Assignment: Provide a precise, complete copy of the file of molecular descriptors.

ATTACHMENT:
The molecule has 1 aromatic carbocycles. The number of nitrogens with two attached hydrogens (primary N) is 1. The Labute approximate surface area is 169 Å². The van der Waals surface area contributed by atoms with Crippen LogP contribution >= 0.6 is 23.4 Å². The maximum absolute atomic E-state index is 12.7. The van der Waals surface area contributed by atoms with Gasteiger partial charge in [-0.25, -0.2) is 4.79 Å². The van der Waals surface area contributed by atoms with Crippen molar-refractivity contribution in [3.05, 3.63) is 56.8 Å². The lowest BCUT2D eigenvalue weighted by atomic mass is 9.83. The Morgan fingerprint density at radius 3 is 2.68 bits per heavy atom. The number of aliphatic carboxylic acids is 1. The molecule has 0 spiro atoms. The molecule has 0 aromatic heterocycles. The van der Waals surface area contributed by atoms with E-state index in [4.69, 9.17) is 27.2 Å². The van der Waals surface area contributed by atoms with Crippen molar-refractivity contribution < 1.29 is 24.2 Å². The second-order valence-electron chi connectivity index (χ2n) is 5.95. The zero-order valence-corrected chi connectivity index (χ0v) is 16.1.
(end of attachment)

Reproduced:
The molecule has 1 aromatic carbocycles. The number of nitrogens with two attached hydrogens (primary N) is 1. The Labute approximate surface area is 169 Å². The van der Waals surface area contributed by atoms with Crippen LogP contribution >= 0.6 is 23.4 Å². The maximum absolute atomic E-state index is 12.7. The van der Waals surface area contributed by atoms with Gasteiger partial charge in [-0.25, -0.2) is 4.79 Å². The van der Waals surface area contributed by atoms with Crippen molar-refractivity contribution in [3.05, 3.63) is 56.8 Å². The lowest BCUT2D eigenvalue weighted by atomic mass is 9.83. The Morgan fingerprint density at radius 3 is 2.68 bits per heavy atom. The number of aliphatic carboxylic acids is 1. The molecule has 0 spiro atoms. The molecule has 0 aromatic heterocycles. The van der Waals surface area contributed by atoms with E-state index in [4.69, 9.17) is 27.2 Å². The van der Waals surface area contributed by atoms with Crippen molar-refractivity contribution < 1.29 is 24.2 Å². The second-order valence-electron chi connectivity index (χ2n) is 5.95. The zero-order valence-corrected chi connectivity index (χ0v) is 16.1.